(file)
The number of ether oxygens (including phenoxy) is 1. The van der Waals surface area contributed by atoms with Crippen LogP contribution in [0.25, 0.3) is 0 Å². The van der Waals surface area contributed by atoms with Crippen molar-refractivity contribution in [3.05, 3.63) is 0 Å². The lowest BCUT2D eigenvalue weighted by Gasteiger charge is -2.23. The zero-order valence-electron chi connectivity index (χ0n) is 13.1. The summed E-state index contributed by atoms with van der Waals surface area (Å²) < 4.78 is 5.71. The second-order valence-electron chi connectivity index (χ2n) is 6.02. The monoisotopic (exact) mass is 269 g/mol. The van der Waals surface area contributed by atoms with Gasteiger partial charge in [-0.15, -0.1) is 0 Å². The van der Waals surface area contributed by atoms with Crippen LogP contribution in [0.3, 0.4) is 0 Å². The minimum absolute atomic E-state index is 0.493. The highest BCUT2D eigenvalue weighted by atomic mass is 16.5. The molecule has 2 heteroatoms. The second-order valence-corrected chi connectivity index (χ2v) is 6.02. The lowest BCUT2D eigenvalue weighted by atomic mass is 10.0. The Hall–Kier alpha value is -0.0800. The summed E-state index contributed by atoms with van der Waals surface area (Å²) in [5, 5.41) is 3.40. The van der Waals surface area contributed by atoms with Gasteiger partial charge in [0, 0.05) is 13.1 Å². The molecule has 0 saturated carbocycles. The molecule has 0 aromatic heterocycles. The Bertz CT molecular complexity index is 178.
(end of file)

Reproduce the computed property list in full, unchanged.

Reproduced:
The number of ether oxygens (including phenoxy) is 1. The van der Waals surface area contributed by atoms with Crippen LogP contribution in [0.25, 0.3) is 0 Å². The van der Waals surface area contributed by atoms with Crippen molar-refractivity contribution in [3.05, 3.63) is 0 Å². The lowest BCUT2D eigenvalue weighted by Gasteiger charge is -2.23. The zero-order valence-electron chi connectivity index (χ0n) is 13.1. The summed E-state index contributed by atoms with van der Waals surface area (Å²) < 4.78 is 5.71. The second-order valence-electron chi connectivity index (χ2n) is 6.02. The monoisotopic (exact) mass is 269 g/mol. The van der Waals surface area contributed by atoms with Gasteiger partial charge in [-0.15, -0.1) is 0 Å². The van der Waals surface area contributed by atoms with Crippen LogP contribution in [0.3, 0.4) is 0 Å². The minimum absolute atomic E-state index is 0.493. The highest BCUT2D eigenvalue weighted by atomic mass is 16.5. The molecule has 2 heteroatoms. The second-order valence-corrected chi connectivity index (χ2v) is 6.02. The lowest BCUT2D eigenvalue weighted by atomic mass is 10.0. The Hall–Kier alpha value is -0.0800. The summed E-state index contributed by atoms with van der Waals surface area (Å²) in [5, 5.41) is 3.40. The van der Waals surface area contributed by atoms with Gasteiger partial charge in [0, 0.05) is 13.1 Å². The molecule has 0 saturated carbocycles. The molecule has 0 aromatic heterocycles. The Bertz CT molecular complexity index is 178.